For now, football will take place strictly behind closed doors. Friday was supposed to mark the opening day of Euro 2020, with Italy hosting Turkey in the tournament opener at a packed Stadio Olimpico in Rome. A domestic cup semi-final, played to an empty Allianz Stadium, is not quite the same thing, but Juventus’ game against Milan still has plenty riding on it.

The first leg ended in a 1-1 draw, Cristiano Ronaldo converting an injury-time penalty to rescue the Bianconeri from what would have been a surprising but deserved defeat. Despite sitting 22 points clear of Milan in the league standings at the time, and holding more than 60 per cent of possession, they barely carved out a chance until the Portuguese’s late overhead kick struck Davide Calabria’s arm.

This game may look very different. Milan will be without the suspended Theo Hernández, their best performer this season, as well as the injured Zlatan Ibrahimovic. Juventus have themselves lost Gonzalo Higuaín to a thigh injury since they resumed training, but an abundance of attacking options ought to give them the upper hand. Paulo Dybala and Douglas Costa are expected to join Ronaldo in the starting XI.

With the cup final to follow on Wednesday, this feels as if it is a critical juncture for the managers of both teams. Maurizio Sarri is seeking a first trophy to prove he belongs at Juventus. Stefano Pioli appears to be on borrowed time at Milan, with Ralf Rangnick reportedly close to agreeing a deal to replace him, but this is an opportunity to win the first major cup of his managerial career.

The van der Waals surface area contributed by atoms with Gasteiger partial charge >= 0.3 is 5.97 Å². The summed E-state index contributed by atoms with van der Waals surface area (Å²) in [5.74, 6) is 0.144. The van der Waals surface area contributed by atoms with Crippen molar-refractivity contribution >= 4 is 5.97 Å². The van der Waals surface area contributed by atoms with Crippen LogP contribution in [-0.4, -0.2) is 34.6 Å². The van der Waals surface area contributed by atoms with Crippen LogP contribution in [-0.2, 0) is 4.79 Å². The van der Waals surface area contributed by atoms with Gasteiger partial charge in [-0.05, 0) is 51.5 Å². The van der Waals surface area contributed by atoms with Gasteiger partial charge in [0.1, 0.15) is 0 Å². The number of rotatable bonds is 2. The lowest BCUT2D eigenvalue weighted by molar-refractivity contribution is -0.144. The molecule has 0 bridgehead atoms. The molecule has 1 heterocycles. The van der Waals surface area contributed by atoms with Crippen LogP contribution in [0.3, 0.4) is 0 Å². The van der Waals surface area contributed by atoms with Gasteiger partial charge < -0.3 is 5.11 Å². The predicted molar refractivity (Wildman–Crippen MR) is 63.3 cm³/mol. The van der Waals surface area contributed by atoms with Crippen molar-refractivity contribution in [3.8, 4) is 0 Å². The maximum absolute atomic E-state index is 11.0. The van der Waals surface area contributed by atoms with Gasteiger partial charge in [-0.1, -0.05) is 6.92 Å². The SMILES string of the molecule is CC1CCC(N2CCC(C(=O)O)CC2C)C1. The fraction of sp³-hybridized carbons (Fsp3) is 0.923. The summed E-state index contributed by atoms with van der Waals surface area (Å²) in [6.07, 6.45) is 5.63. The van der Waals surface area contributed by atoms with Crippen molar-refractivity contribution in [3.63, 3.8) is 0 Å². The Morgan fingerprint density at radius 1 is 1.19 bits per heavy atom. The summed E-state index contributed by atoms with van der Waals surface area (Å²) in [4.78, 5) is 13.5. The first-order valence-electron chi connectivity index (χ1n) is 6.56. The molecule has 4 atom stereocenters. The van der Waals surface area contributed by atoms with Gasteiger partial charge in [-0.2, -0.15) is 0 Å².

The second semi-final, to be played on Saturday, boasts similarly high stakes. Napoli won 1-0 at Internazionale in February, their most impressive result of Gennaro Gattuso’s tenure to date. Two further triumphs would make a compelling case for him to be granted an extended opportunity at the club, after replacing Carlo Ancelotti in December.

For Antonio Conte, meanwhile, this competition may represent the best chance to rescue a once-promising season from ending in total disappointment. Inter were joint-top of the Serie A table when the first leg was played. They subsequently lost back-to-back league games against their main title rivals, Lazio and Juventus. With their game against Sampdoria also being postponed prior to the pause, they now find themselves nine points adrift of the leaders – albeit with a game in hand.

As with so many other decisions relating to football’s return, the decision to jump straight back in with such pivotal fixtures was not universally appreciated. The Milan president, Paolo Scaroni, argued that “having two such high-adrenaline matches after a three-month pause is a risk for the players”. Rumours circulated briefly that Inter might field their youth team in protest.

No doubt there will be further such disagreements as football picks its way through the complicated weeks ahead. For the football-starved viewer, though, the prospect is mouth-watering. Buon appetito, ragazzi. Here’s hoping that time away has not caused the dishes to spoil.

- Guardian